Nicholas met Prudence at the hospital two days later. Ignored and untreated, Prudence fought for her life in an empty room as her now-dead fetus rotted inside her swollen body. As she became weaker, Nicholas says it was clear she needed a blood transfusion to save her life. "There were two people with compatible blood types, me and my cameraman," he says. "We rolled up our sleeves."

Prudence wasn't in the clear yet—she needed an emergency Caesarean section to remove the decaying baby now poisoning her body. The doctor refused to operate without $100. "The family had no money whatsoever. So we chipped in ourselves, and it looked like it might actually be about to begin," Nicholas says. But at 10:15 p.m. that night, the doctor vanished. Nurses told Nicholas he had left for the night.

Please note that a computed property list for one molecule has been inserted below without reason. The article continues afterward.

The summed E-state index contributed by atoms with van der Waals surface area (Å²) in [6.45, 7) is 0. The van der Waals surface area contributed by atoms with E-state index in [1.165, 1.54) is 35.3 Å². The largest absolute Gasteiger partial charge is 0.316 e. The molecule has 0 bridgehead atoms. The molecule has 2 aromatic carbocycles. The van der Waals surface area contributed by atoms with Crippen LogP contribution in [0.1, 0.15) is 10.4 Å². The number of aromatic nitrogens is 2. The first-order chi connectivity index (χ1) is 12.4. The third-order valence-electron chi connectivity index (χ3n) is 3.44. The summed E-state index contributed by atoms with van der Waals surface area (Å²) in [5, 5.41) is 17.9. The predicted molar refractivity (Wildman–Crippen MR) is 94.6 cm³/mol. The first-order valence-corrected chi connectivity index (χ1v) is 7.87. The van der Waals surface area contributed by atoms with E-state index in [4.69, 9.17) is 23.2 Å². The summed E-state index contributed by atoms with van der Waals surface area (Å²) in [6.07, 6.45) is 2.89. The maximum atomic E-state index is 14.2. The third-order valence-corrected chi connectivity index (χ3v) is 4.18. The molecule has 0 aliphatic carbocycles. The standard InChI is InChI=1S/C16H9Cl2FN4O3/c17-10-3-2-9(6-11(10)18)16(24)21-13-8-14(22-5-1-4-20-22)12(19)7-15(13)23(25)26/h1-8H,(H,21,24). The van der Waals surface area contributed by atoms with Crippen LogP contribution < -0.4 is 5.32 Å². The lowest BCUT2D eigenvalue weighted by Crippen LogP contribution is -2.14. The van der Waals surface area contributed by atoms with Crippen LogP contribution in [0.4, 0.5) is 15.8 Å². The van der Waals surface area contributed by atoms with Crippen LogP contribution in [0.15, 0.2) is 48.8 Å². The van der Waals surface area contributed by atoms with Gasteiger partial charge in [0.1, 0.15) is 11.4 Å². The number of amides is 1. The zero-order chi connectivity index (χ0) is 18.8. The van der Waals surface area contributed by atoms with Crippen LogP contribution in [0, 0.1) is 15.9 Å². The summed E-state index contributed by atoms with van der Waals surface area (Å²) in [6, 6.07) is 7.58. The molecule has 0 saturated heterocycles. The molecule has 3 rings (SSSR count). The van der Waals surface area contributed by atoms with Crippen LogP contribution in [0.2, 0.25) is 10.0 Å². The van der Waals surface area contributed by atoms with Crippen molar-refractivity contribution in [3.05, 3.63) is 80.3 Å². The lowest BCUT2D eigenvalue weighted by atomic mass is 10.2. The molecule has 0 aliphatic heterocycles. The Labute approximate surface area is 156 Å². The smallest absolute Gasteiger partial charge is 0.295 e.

The next morning, Nicholas found Prudence lying in her own vomit, her urine bag overflowing. The doctor had performed the operation, but she slipped into a coma as infection raged through her body. She had been given no antibiotics. "Her case particularly moved me because I was there and my blood was in her veins," Nicholas says. "I thought maybe she would pull through, but her ferocious will to live wasn't enough. Prudence Lemokoumo, rest in peace."


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